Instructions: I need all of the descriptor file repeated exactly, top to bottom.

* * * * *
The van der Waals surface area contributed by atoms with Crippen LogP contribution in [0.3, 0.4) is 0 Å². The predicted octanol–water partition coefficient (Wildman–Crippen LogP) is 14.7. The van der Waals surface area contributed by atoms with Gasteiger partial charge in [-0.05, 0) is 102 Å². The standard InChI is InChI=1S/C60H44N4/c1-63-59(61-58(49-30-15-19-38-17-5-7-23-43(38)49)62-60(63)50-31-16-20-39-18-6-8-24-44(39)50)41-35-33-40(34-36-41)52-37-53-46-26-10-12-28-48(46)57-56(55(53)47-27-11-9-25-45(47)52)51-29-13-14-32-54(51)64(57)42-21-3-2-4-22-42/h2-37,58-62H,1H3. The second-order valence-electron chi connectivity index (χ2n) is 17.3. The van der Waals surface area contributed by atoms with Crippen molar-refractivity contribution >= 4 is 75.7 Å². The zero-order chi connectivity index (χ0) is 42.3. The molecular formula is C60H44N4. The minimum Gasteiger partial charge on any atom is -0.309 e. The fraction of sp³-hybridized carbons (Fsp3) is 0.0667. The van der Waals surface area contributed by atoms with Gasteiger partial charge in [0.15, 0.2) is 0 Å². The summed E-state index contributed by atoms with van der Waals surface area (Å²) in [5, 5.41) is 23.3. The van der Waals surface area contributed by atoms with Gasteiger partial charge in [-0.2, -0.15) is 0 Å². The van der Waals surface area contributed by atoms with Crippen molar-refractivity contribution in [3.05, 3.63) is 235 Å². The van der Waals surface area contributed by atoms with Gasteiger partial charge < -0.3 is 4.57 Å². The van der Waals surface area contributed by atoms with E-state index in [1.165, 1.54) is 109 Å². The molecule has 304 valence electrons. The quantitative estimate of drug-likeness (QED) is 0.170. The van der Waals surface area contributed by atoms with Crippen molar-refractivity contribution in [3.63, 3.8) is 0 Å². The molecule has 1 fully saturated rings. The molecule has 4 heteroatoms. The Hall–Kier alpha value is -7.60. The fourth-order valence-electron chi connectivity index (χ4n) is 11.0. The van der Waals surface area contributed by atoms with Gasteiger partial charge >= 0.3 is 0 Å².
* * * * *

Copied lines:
The van der Waals surface area contributed by atoms with Crippen LogP contribution in [0.3, 0.4) is 0 Å². The predicted octanol–water partition coefficient (Wildman–Crippen LogP) is 14.7. The van der Waals surface area contributed by atoms with Gasteiger partial charge in [-0.05, 0) is 102 Å². The standard InChI is InChI=1S/C60H44N4/c1-63-59(61-58(49-30-15-19-38-17-5-7-23-43(38)49)62-60(63)50-31-16-20-39-18-6-8-24-44(39)50)41-35-33-40(34-36-41)52-37-53-46-26-10-12-28-48(46)57-56(55(53)47-27-11-9-25-45(47)52)51-29-13-14-32-54(51)64(57)42-21-3-2-4-22-42/h2-37,58-62H,1H3. The second-order valence-electron chi connectivity index (χ2n) is 17.3. The van der Waals surface area contributed by atoms with Crippen molar-refractivity contribution >= 4 is 75.7 Å². The zero-order chi connectivity index (χ0) is 42.3. The molecular formula is C60H44N4. The minimum Gasteiger partial charge on any atom is -0.309 e. The fraction of sp³-hybridized carbons (Fsp3) is 0.0667. The van der Waals surface area contributed by atoms with Gasteiger partial charge in [0.15, 0.2) is 0 Å². The summed E-state index contributed by atoms with van der Waals surface area (Å²) in [5, 5.41) is 23.3. The van der Waals surface area contributed by atoms with Gasteiger partial charge in [-0.2, -0.15) is 0 Å². The van der Waals surface area contributed by atoms with Crippen molar-refractivity contribution in [3.05, 3.63) is 235 Å². The van der Waals surface area contributed by atoms with Gasteiger partial charge < -0.3 is 4.57 Å². The van der Waals surface area contributed by atoms with E-state index in [1.165, 1.54) is 109 Å². The molecule has 304 valence electrons. The quantitative estimate of drug-likeness (QED) is 0.170. The van der Waals surface area contributed by atoms with Crippen molar-refractivity contribution in [3.63, 3.8) is 0 Å². The molecule has 1 fully saturated rings. The molecule has 4 heteroatoms. The Hall–Kier alpha value is -7.60. The fourth-order valence-electron chi connectivity index (χ4n) is 11.0. The van der Waals surface area contributed by atoms with Gasteiger partial charge >= 0.3 is 0 Å².